THE USE OF SCHAEFER'S AND FOX'S SURPLUS-YIELD MODELS TO ESTIMATE OPTIMAL MOOSE HARVEST AND HUNTING EFFORT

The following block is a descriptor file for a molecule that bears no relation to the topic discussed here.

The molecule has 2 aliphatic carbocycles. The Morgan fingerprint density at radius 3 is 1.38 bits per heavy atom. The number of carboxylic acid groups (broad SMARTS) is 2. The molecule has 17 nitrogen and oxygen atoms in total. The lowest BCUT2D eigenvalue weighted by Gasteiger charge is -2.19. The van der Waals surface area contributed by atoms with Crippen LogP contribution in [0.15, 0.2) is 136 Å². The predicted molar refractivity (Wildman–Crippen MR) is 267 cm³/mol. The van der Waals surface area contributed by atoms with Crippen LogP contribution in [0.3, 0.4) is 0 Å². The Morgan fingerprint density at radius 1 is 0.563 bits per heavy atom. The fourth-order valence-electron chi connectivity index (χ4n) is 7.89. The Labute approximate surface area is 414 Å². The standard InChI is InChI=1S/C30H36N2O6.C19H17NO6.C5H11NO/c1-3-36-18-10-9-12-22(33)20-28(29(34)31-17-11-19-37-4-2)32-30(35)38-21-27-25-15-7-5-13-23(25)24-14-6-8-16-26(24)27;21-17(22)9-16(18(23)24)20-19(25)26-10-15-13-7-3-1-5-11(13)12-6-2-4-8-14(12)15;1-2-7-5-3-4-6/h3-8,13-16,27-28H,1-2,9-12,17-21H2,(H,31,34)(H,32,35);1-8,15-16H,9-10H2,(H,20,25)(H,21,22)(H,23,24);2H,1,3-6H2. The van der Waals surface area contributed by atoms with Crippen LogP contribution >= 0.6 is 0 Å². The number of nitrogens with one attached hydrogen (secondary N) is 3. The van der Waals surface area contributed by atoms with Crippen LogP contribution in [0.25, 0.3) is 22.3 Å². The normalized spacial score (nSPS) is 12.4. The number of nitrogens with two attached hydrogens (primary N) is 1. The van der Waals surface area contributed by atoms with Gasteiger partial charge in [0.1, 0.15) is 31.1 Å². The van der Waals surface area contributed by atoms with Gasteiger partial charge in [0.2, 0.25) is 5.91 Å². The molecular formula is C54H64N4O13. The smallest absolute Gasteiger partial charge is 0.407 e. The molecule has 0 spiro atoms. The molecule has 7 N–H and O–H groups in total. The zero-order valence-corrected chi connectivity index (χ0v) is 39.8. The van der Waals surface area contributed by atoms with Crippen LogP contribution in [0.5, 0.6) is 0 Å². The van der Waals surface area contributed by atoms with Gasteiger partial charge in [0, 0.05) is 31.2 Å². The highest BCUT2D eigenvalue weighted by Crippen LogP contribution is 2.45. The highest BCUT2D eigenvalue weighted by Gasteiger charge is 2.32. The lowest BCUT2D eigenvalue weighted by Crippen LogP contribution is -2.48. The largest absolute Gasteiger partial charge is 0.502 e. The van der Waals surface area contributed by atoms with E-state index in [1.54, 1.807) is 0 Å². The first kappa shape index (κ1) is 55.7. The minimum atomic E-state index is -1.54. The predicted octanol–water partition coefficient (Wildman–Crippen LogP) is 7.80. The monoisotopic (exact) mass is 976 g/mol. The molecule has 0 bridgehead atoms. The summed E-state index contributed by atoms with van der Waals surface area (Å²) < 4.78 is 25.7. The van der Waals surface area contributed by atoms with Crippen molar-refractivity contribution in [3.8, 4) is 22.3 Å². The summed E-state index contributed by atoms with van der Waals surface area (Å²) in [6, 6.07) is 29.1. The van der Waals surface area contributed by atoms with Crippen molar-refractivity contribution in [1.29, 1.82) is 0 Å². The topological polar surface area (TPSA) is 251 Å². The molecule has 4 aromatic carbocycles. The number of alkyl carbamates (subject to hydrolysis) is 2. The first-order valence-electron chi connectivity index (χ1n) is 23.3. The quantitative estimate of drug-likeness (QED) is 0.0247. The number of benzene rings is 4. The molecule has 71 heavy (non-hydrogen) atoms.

We studied changes in moose harvest-per-unit effort (CUE) in Québec wildlife reserves to estimate maximum sustainable yield. Using data from the beginning of controlled moose hunts in 1962, we examined 5 parameters used to express the hunting effort. Since all 5 were significantly correlated with each other (P<0.01), we selected the simplest and most intuitive one, number of hunting-days, to calculate surplus-yield models. Hunting effort, expressed as the number of hunting-days, grew exponentially over the last 30 years, but harvest did not, resulting in a progressive decline of CUE. Among the 6 biological indices used to manage moose populations in wildlife reserves, only the yearling (1.5 year) percentage, which had risen gradually from 1962, seemed sensitive to harvest rate modifications. Both Schaefer’s and Fox’s surplus-yield models produced significant equations thus permitting the application of surplus-yield models. Hunting effort explained 60% of CUE variances in 8 of the 10 wildlife reserves where sufficient data were available. Schaefer’s and Fox’s models were also tested in zecs (controlled harvest zones), territories managed by hunter’s associations since the late seventies, using hunting effort parameters. Explained variance (0.36 < r2 < 0.74) was generally lower in zecs than in wildlife reserves probably because hunting effort was not recorded as precisely in zecs as in wildlife reserves. Model applied to reserves suggest maintaining harvest at around 0.45 moose/10 km2 in the central part of Québec. In eastern Québec, south of the St. Lawrence River, moose populations can sustain a greater harvest (0.5-0.9 moose/10 km2) probably due to a very low predation rate. Where predation is present and in northern parts of the province, the harvest must be less than 0.3 moose/10 km2. Models suggest maintaining effort between 3 and 19 hunting-days/10 km2 depending on the reserve. Optimal harvest and effort given by the models are generally greater in zecs than in reserves.
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